If you're looking for a truly alternative Christmas show, look no further. Drag collective Sink the Pink have won over critics with their first-ever theatre residency, in the form of Ginger Johnson's HOW TO CATCH A KRAMPUS at The Pleasance. Find out what the Evening Standard, The Stage and others have been saying...
Truly alternative to the traditional festive fare, drag collective Sink The Pink have brought their brand new Christmas show How to Catch a Krampus, where it's decking the (music) halls with boughs of horror until 23 December 2018. Sink The Pink's most ambitious project to date, this debut theatre residency closes a year’s worth of 10th birthday milestones including a headline sold out Brixton Academy show for Pride in July.
Based on Victorian melodrama and the myth of the Krampus (a horned eastern European Christmas beast with the head of a goat and long hideous claws, of course), the story follows the scandalous exploits of a part-time spirit medium/full-time con-artist. Her shadowy life takes an even darker turn when her made-up magic suddenly starts to get results. When faced with certain death and growing suspicion from everyone around her, can she catch the Krampus and save her own skin in the process?
Inspired by London's bawdy and dangerous theatrical past and a love of classic British Horror - think Sweeney Todd meets The Wicker Man - How To Catch A Krampus is a Christmas story that's strictly for grown-ups, promising a truly terrifying night at the theatre.
The show is written and directed by Ginger Johnson, whose credits include Sink The Pink’s previous adventures Down the Rabbit Hole and The Queens Head at Selfridge's. Johnson also appears in the cast with a host of Sink The Pink faces, including Lavinia Co-Op, a 67-year-old drag legend of famed radical drag troupe BLOOLIPS, along with David Cumming, Mahatma Michael, Mairi Houston and Maxi More.
Ben Walters: Sink the Pink have "staked a claim to the festive season through a form that you might call outré experimental drag panto - although that doesn’t quite do justice to the macabre and outrageous charms of How to Catch a Krampus... in its exuberant ambition, its joy in togetherness and its copious music and laughter, it makes for a glorious kind of queer family fun."
Paul Vale: "A laughter-packed exercise in gothic high camp with subversive undertones from queer collective Sink the Pink... Lavinia Co-op steals the limelight with a mock trial, a fabulous wig and a Rihanna cover that brings the house down."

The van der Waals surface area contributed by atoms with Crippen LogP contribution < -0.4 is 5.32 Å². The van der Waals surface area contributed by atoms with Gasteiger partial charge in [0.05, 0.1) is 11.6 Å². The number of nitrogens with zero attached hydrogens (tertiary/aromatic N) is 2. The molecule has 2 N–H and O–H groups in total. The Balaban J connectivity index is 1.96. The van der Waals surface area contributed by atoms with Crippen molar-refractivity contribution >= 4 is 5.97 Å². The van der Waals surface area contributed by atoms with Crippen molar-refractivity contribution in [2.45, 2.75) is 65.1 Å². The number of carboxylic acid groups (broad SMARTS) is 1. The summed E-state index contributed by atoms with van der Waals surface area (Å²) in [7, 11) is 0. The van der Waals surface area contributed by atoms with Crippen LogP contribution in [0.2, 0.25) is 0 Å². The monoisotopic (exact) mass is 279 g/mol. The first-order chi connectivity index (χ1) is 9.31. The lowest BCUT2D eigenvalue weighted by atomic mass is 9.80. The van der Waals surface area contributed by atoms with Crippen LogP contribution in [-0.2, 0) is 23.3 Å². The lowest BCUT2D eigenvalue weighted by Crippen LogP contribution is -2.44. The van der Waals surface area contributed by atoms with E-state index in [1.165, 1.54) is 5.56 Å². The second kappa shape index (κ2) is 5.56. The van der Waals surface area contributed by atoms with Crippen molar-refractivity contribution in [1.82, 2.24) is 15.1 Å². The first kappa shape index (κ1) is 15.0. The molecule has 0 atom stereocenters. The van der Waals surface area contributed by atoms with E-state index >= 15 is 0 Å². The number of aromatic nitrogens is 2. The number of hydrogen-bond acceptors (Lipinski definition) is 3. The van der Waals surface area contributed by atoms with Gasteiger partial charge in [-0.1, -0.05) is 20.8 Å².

Stephen Vowles: "Krampus is bawdy, chaotic fun, think Edgar Allan Poe meets Dickens with a brilliant cast that put 100% into their performance. A superb farce where theatrical bedlam shines in all its glory."
Ezelle Alblas: "How to Catch a Krampus is unforgettable to the core... The outstanding effort from this cast really push the boundaries of this genre and do well to remind us that not everyone has the picture-perfect Christmas we so often think of."
James FitzGerald: "Much of the praise for this wig-raising evening goes to Johnson herself. The compere of the night is full of voice, magnificent of dress, and assured even in mishaps... A very merry Krampus for all concerned."
Sophia Halpin: "Fabulously dark and silly... All fits perfectly with theme of a deliciously dark and naughty Christmas panto, showcasing the performers’ skills at spoof and spook, dance and drama, slapstick and soprano."
Jennifer Christie: "The show looks stunning. The set, make-up and costumes are lush and multi-layered and the lighting design of Clancy Flynn provides a wealth of glorious visuals.. An eclectic and effervescent show."
Sandra Giorgetti: "I wasn’t feeling at all Christmassy until I saw drag collective Sink the Pink's show, How To Catch A Krampus which puts the claws into Christmas if not actually Santa... Rather freakish and rather fun."
Laura Richards: "If Christmas for you is a horror show, Sink the Pink’s festive panto could be the way to go... As chaotic as a dysfunctional family’s Christmas Day... but dysfunctional is how we like it. Terrifying in moments, and side-splittingly silly all the way along."
Chris Selman: "For those who are looking for something a bit different this festive season, it’s certainly a dark, bizarre alternative to the usual Christmas fare... with a gloriously shambolic rendition of the Twelve Days of Christmas."
Jacob Sarkisian: "Two hours of infectious hilarity...even the most cold-hearted person will find themselves laughing out loud. It’s a joyous, boisterous event (and an event it truly is) that guarantees to leave you in twice the spirits you arrived in."